Steep learning curve valued at commodities firm

Steep learning curve valued at commodities firm

As A fresh-faced young man all of 26 years old, Mr Sunny Verghese was sent to a village in north-east Nigeria to negotiate the long-term lease of a 10,000ha plantation with the government there.

"It was my first experience working overseas ... and I had never dealt with government officials in my life. And this was a military government," recalls Mr Verghese, chief executive of commodities trader Olam International.

After several months of negotiations, he secured approval for the lease and went to the village to take possession of the plantation.

But that was not the end of his trials.

"The traditional ruler of the area said, 'I don't recognise any government piece of paper. You have to get a licence from me'. He wanted to make sure that his people were not exploited by a foreign company."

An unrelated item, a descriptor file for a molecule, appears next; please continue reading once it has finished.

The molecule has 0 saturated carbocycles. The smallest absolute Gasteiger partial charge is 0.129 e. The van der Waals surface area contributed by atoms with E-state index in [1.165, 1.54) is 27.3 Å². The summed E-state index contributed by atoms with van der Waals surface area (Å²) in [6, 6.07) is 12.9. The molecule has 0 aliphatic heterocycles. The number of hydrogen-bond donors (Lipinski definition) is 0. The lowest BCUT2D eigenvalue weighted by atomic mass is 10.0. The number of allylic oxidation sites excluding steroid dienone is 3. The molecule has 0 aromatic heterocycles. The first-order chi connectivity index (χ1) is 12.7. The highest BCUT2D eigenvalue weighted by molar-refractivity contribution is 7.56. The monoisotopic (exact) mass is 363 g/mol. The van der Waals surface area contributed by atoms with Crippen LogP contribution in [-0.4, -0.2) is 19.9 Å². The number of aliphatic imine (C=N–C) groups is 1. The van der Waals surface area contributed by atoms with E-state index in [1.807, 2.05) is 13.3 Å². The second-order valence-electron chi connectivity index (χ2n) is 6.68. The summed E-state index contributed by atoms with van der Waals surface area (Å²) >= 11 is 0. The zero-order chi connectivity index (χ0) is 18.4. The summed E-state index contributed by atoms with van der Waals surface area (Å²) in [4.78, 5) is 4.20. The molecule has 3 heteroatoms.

During those years from around 1986 to 1989, Mr Verghese lived in a mobile camp with his wife and eldest child.

He also had to deal with hiring and paying workers to manually harvest the cotton grown on the plantation, fending off potential robbers and leading a multinational team.

"If I was in a very large multinational company I would have depended on a centralised HR (human resources) or risk function to help me. But when I'm in a small bootstrapped start-up ... I am the HR manager, production manager, finance manager all rolled into one."

The various problems he faced were eventually resolved, but more than two decades later Mr Verghese still aims to recreate the steep learning curve for new hires at Olam.

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